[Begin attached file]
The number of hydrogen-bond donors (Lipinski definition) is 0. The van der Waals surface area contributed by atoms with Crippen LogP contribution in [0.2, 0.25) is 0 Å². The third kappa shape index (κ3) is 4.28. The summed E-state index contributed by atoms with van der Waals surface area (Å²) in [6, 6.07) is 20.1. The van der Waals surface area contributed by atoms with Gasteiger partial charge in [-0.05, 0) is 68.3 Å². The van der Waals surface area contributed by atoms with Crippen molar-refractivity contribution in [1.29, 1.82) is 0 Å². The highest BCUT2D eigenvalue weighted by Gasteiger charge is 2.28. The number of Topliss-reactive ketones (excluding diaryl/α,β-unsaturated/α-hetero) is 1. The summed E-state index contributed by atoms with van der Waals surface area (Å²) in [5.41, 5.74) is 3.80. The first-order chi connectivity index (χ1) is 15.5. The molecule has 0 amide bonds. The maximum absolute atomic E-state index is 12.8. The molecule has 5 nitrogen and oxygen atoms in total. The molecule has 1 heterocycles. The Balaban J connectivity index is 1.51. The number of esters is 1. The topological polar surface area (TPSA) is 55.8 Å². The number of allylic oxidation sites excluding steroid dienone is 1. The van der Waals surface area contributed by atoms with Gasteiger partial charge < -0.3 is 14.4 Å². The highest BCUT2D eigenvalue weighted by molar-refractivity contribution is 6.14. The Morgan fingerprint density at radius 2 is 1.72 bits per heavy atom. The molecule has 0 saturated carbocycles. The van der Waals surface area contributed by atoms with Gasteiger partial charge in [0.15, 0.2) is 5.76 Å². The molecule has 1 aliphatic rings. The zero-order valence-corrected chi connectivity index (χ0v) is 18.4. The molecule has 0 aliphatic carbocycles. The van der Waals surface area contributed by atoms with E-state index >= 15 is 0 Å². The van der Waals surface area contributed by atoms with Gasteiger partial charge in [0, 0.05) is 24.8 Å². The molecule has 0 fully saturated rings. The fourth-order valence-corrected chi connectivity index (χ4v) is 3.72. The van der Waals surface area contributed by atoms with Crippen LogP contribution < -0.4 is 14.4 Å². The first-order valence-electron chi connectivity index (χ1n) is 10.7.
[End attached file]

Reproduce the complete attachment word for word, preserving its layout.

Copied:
The number of hydrogen-bond donors (Lipinski definition) is 0. The van der Waals surface area contributed by atoms with Crippen LogP contribution in [0.2, 0.25) is 0 Å². The third kappa shape index (κ3) is 4.28. The summed E-state index contributed by atoms with van der Waals surface area (Å²) in [6, 6.07) is 20.1. The van der Waals surface area contributed by atoms with Gasteiger partial charge in [-0.05, 0) is 68.3 Å². The van der Waals surface area contributed by atoms with Crippen molar-refractivity contribution in [1.29, 1.82) is 0 Å². The highest BCUT2D eigenvalue weighted by Gasteiger charge is 2.28. The number of Topliss-reactive ketones (excluding diaryl/α,β-unsaturated/α-hetero) is 1. The summed E-state index contributed by atoms with van der Waals surface area (Å²) in [5.41, 5.74) is 3.80. The first-order chi connectivity index (χ1) is 15.5. The molecule has 0 amide bonds. The maximum absolute atomic E-state index is 12.8. The molecule has 5 nitrogen and oxygen atoms in total. The molecule has 1 heterocycles. The Balaban J connectivity index is 1.51. The number of esters is 1. The topological polar surface area (TPSA) is 55.8 Å². The number of allylic oxidation sites excluding steroid dienone is 1. The van der Waals surface area contributed by atoms with Gasteiger partial charge < -0.3 is 14.4 Å². The highest BCUT2D eigenvalue weighted by molar-refractivity contribution is 6.14. The Morgan fingerprint density at radius 2 is 1.72 bits per heavy atom. The molecule has 0 saturated carbocycles. The van der Waals surface area contributed by atoms with Gasteiger partial charge in [0.15, 0.2) is 5.76 Å². The molecule has 1 aliphatic rings. The zero-order valence-corrected chi connectivity index (χ0v) is 18.4. The molecule has 0 aliphatic carbocycles. The van der Waals surface area contributed by atoms with E-state index >= 15 is 0 Å². The van der Waals surface area contributed by atoms with Gasteiger partial charge in [0, 0.05) is 24.8 Å². The molecule has 0 fully saturated rings. The fourth-order valence-corrected chi connectivity index (χ4v) is 3.72. The van der Waals surface area contributed by atoms with Crippen LogP contribution < -0.4 is 14.4 Å². The first-order valence-electron chi connectivity index (χ1n) is 10.7.